As with any other state, the requirements for getting a lifeguard certification in South Carolina (SC) vary based on work location. If you want to work on a beachfront, be aware that the demands will almost always be more rigorous than if you were to work by the pool. Do not let this deter you however. South Carolina has incredible beaches that numerous tourists flock to every summer. Getting trained in surf lifeguarding will certainly expand your future employment opportunities.
The Charleston County Park and Recreation Commission (CCPRC) offers oceanfront lifeguard certifications and taking a look at their requirements will give you a good idea of what skills are demanded of a beachfront lifeguard. The CCPRC Ocean Rescue training is certified with the United States Lifesaving Association (USLA), a leader in setting the standard for beachfront lifeguarding. The CCPRC requires that candidates be at least 16 years of age and already have a Lifeguarding certification from either the American Red Cross or the YMCA. The CCPRC ocean rescue physical fitness test includes a 550 yard swim in a pool within the 9 minute time limit. There is also a 500 meter open water swim with a time limit of 10 minutes and a 1 mile run within 8 minutes.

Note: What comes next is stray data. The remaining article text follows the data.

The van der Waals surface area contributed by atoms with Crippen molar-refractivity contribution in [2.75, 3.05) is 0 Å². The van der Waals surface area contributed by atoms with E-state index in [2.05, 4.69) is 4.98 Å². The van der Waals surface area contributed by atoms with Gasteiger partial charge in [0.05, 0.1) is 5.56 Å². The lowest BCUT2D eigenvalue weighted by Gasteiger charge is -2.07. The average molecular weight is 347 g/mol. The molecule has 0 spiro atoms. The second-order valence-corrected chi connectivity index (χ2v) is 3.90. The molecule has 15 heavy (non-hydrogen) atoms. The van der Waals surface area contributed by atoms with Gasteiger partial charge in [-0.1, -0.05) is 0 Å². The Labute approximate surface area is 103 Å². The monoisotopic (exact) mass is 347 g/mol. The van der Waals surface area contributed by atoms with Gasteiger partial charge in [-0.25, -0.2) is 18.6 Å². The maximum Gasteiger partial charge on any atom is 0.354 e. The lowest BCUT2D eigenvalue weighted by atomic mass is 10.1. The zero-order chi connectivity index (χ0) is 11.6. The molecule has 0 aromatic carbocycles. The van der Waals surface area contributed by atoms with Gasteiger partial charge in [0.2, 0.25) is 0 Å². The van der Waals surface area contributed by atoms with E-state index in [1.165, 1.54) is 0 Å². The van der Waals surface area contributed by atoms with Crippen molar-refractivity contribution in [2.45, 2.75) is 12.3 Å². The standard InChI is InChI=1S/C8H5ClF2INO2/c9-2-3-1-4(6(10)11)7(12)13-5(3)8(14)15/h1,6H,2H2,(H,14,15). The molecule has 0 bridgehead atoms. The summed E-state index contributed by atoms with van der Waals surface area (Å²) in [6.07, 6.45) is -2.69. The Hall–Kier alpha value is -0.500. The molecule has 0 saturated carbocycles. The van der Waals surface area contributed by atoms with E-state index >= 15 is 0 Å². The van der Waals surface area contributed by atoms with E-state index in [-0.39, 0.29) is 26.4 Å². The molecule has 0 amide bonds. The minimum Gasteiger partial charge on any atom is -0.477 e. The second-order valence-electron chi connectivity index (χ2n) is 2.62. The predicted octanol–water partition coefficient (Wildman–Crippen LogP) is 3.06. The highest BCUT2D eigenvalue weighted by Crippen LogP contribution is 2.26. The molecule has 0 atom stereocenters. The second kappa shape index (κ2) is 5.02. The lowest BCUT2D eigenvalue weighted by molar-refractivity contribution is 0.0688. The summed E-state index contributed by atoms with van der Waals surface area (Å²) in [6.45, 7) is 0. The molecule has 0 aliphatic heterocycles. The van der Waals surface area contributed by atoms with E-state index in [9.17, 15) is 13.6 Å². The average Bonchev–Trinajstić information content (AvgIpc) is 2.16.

To keep skills fresh, ocean rescue lifeguards of the CCPRC are expected to attend monthly in-service training as well as weekly training sessions to maintain physical fitness and CPR/First Aid knowledge. Some of the weekly requirements include practice rescues, a 5 mile run, a 1,600 yard swim, a 1,600 yard paddle on a paddleboard, and a 1,600 yard paddle in a kayak. Needless to say, CCPRC lifeguards are extremely fit! If you’re up for the challenge, working for a summer or two with the Charleston County Park and Recreation Commission would give you a great edge on your resume.
But if you’re not up for the demands of beachfront lifeguarding, don’t automatically think that you won’t find a job in South Carolina. You’ll find that the requirements to work at a pool or waterpark are less demanding than those described above. For example, the city of North Charleston offers American Red Cross (ARC) lifeguard training and the requirements for the standard ARC lifeguarding classes are much less rigorous than those for beachfront. The city requires that candidates be at least 15 years of age, be able to swim for 500 yards, and know the following 3 strokes: crawl, breaststroke, and elementary back. Their course lasts about 30 hours and includes both first-aid and CPR training. The City of Charleston also offers a similar program. Visit both of their websites listed in the Resources section below for additional information.